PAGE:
The Coronavirus and the Unequal Distribution of Domestic Labor

You’ve heard it a million times, this is the new normal. Whether we like it or not many of us are spending more time at home than ever before. Our homes are our offices, our restaurants, our gyms, our school house and our vacation rentals. For some the adjustment was effortless. For others, it has been exhausting. The difference between these two different groups of people usually comes down to gender and parenthood status. 

The Downfall of the Distribution of Labor and the Rise of Resentment 

When we all went on lockdown in March of 2020, it happened in a blink of an eye. One day we’re commuting  to work while kids are safely tucked away at school and life is chugging along as per usual; soccer games, piano practice, and pta meeting included. Then one day we all stop. We aren’t commuting to work, we’re navigating working from home. Our kids aren’t safe at school, we’re “schooling” them from our kitchen tables. There are no soccer games, no piano practice and no pta meetings. (Although, that last one might be a blessing.) 

To some extent, mostly based on where you live, we are still in that place, that new normal established in March when the world stopped chugging along. When that happened a curious thing started to occur. More and more women, wives and mothers were finding themselves discontent. Not discontent because they were on lockdown, necessarily, but  because they were having to do all of this ALONE. Many women were finding themselves handling the lion’s share of all the domestic duties despite the fact that they too had to hold a fulltime job with the new added complexities of teleworking.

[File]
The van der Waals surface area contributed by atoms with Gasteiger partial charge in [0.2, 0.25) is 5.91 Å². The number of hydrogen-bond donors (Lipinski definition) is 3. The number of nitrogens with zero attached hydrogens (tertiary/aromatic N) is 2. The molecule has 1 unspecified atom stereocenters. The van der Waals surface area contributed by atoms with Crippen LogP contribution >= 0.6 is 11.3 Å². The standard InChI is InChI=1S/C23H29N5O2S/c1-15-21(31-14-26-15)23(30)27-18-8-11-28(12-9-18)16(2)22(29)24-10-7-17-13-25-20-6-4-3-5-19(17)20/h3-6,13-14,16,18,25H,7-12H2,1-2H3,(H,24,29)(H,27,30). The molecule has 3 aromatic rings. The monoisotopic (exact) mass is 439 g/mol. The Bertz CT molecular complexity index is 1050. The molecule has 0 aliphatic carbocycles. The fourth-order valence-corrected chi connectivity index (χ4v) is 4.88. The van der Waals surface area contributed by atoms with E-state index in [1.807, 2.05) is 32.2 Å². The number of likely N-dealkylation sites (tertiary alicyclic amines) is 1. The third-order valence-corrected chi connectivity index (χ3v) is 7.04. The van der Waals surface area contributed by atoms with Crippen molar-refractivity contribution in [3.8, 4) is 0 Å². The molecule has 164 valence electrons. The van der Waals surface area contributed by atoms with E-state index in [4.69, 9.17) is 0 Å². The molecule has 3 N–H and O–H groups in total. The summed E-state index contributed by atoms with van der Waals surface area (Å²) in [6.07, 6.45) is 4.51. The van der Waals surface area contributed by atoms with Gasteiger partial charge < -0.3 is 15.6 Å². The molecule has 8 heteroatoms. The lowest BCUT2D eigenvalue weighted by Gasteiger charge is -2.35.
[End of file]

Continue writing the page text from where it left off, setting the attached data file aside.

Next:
The Why

The answer is a little more complex than can be answered in a blog post, but it boils down to the basic domestic distribution of labor. Under normal circumstances partners have an understanding of what’s expected of them. Maybe one partner picks the children up from school and the other drops them off. Maybe one partner handles soccer games and the other dinners. Maybe one does the dishes and one the laundry. There is a basic rhythm. An understanding. 

Then everything changes. 

In some (many even) households the husbands and fathers were still living much of the same life. Wake up, handle a few pre-work responsibilities, work and then come “home”. This of course, left the woman to step in and add all the extra covid-related responsibilities to her task list. But why? 

The hard truth is simply because men and women both still expect different levels of domestic involvement from women than they do men. Women, even working women, are still expected to care for the children and the home more than men are. 

The Solution

So how do we solve this problem. 

Step 1: Acknowledge the problem. Take a moment and think about how your day progresses, then think about your partners. Is the distribution of labor fair? Are you both equally contributing to the domestic responsibility you share? 

Step 2: Communicate. Talk to your partner about how you feel. In a non-judgmental way point out the areas in which you feel you have been expected to over-contribute and where your partner can pitch in.

Step 3: Make a Plan. Once you both agree that there needs to be a change make a plan. Make a list of domestic responsibilities and start dividing them up. Now is a great time to create a cleaning calendar or chore chart of some kind for the whole family. This plan will make it easier for everyone (even the kids) to know who is mainly responsible for what. 

Step 4: Adjust the Plan. Things are still changing every minute. Be sure to adjust your plan as the need arises. Ex: your responsibilities will likely look different during the school year, as opposed to summer. 

Finding a balance is hard under the best of circumstances, this is not the best of circumstances. If you need help, reach out to a certified counselor like myself or a colleague. If you feel you can navigate alone just remember to communicate, communicate and when you’re all done communicating – communicate some more. 

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